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We have this line in our Spring applicationContext.xml:

<context:property-placeholder location="classpath*:*.properties" />

But it's not finding and substituting particular property value which we think it ought to be. Is there any way for us to make this particular property-placeholder tell us the paths it's looking through, the files it's looking in and the properties it's seeing?

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3 Answers 3

up vote 3 down vote accepted

You can subclass PropertyPlaceHolderConfigurer, something like this:

public class LoggingPlaceholderConfigurer extends PropertyPlaceholderConfigurer {

    @Override
    public void setLocations(final Resource[] locations) {
        if(logger.isDebugEnabled())
            for (final Resource resource : locations) {
                logger.debug("Using resource: " + resource);
            }
            super.setLocations(locations);
    }

    @Override
    protected Properties mergeProperties() throws IOException {
        final Properties mergedProperties = super.mergeProperties();
        if(logger.isDebugEnabled())
            for (final Entry<String, Object> propertyEntry :
                new TreeMap<String, Object>((Map) mergedProperties).entrySet()) {

                logger.debug(
                    "Key:" + propertyEntry.getKey()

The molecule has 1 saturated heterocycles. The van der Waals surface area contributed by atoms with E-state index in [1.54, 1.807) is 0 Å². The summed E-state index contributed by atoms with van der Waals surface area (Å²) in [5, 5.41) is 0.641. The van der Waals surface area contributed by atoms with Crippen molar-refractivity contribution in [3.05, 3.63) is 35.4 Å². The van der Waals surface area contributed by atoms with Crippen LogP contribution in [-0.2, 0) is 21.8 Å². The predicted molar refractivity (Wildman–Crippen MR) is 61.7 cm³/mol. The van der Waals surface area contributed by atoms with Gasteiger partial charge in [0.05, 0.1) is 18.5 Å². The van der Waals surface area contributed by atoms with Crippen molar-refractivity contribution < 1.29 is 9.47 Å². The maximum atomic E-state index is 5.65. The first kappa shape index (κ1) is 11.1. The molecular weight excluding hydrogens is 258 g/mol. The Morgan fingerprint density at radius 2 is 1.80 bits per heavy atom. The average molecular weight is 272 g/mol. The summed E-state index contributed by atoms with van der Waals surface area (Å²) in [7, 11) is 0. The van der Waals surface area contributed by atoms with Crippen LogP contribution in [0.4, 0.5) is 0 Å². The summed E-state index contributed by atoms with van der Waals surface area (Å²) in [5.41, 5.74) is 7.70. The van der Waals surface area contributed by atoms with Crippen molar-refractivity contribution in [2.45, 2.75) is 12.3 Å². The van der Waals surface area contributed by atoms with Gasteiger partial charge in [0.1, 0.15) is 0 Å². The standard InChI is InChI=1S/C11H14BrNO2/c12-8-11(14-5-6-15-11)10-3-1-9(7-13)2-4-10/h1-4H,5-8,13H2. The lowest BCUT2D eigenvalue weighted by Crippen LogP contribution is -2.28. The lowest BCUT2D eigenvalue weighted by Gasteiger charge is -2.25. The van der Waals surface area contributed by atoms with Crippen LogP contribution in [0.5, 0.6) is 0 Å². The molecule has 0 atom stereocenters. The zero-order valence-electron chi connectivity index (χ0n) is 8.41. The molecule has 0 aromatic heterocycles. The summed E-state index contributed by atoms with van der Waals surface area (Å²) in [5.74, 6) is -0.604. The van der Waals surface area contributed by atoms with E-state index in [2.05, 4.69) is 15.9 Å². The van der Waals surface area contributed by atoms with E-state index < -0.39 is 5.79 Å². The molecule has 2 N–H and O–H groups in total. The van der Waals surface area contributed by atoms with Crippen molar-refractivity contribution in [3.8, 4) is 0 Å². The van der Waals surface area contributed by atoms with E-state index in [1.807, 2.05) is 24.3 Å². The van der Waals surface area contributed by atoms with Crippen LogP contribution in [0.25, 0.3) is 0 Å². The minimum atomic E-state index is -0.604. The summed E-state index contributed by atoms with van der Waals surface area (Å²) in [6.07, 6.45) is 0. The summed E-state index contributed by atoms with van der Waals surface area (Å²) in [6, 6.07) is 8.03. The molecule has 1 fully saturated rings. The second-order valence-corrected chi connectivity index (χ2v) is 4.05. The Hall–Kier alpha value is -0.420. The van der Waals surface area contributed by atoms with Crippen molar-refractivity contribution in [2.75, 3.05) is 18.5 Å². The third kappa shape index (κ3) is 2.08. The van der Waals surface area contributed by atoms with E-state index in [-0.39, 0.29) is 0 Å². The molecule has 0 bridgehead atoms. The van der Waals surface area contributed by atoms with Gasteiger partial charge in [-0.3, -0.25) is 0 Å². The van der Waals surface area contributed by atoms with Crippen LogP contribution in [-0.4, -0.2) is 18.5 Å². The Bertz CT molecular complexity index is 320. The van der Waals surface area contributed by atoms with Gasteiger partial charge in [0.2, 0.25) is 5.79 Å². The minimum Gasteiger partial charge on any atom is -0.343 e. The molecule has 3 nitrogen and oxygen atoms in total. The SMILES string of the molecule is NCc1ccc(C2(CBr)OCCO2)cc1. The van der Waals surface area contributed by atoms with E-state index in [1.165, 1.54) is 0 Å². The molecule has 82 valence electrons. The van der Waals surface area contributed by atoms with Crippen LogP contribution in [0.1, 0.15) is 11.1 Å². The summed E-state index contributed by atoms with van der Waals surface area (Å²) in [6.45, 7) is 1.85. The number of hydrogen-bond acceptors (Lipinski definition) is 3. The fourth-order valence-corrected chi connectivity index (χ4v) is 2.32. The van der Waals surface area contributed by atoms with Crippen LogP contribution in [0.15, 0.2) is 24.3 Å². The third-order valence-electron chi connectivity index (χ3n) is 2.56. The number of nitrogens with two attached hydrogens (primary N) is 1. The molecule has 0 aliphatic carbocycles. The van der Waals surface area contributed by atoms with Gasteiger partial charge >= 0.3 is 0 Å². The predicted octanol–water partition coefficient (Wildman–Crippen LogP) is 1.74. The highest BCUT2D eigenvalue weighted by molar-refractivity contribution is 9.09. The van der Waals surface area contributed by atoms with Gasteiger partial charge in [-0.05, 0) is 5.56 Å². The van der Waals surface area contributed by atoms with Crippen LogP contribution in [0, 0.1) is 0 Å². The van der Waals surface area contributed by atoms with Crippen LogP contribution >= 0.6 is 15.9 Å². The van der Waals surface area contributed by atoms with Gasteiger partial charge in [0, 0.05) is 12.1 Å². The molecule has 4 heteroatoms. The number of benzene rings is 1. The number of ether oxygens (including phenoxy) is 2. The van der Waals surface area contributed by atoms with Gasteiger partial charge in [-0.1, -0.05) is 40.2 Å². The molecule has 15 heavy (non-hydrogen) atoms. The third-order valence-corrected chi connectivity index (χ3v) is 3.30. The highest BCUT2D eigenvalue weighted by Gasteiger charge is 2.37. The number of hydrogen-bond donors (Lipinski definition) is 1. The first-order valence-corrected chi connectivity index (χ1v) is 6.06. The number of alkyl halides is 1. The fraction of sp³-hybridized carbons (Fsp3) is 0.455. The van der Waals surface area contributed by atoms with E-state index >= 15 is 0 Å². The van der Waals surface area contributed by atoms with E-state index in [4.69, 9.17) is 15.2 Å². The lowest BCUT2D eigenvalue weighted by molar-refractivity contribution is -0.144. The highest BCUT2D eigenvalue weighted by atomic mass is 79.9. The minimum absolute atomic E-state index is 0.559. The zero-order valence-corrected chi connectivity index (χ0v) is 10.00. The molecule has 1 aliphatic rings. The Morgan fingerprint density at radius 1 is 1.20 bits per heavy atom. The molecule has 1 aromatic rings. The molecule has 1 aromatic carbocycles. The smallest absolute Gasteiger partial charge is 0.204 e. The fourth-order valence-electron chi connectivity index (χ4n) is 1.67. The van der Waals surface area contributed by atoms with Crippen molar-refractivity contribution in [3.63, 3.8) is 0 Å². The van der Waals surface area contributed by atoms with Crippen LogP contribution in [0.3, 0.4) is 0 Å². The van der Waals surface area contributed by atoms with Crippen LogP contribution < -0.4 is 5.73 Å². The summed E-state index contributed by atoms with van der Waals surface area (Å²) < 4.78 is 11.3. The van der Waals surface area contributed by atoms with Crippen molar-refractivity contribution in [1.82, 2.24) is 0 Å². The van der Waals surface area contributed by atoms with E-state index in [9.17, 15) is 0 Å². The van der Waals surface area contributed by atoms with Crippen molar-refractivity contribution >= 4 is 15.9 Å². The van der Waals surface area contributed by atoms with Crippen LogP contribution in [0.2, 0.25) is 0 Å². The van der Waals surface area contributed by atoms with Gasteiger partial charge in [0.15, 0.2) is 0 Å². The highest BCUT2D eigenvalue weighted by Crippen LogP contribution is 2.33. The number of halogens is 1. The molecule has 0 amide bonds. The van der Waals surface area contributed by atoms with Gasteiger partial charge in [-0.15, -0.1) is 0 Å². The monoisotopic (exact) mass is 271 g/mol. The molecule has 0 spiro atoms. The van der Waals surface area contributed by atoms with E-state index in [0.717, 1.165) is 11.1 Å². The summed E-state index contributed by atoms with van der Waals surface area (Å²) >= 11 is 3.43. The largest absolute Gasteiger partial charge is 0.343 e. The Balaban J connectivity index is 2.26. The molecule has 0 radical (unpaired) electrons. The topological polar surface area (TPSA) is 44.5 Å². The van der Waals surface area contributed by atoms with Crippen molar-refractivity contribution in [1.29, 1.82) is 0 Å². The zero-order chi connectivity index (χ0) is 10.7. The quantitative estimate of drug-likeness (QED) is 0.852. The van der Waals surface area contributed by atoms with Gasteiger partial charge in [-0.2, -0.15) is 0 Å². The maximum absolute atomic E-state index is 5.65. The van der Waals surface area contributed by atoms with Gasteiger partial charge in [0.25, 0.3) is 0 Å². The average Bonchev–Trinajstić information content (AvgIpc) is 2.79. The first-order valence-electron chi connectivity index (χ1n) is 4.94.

+ ", value:" + propertyEntry.getValue());
            }
        return mergedProperties;
    }

}

Now wire your custom class manually (namespace won't work):

<bean class="path.to.LoggingPlaceholderConfigurer">
  <property name="locations" value="classpath*:*.properties" />
</bean>

And set your logging configuration so that log level debug is active for LoggingPlaceholderConfigurer

(This is meant to be a temporary replacement for <context:property-placeholder> for debugging purposes only)

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you could attach spring framework sources into your project and using debugging, you could see which property files are found/read. I think it is a project configuration/packaging/deployment problem. try to make a copy of your property file, say my.properties and put into one of the packages and see if it is working. If it works, then you need to re-configure your classpaths.

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I don't think so, but you can get the current classpath by calling System.getProperty("java.class.path")

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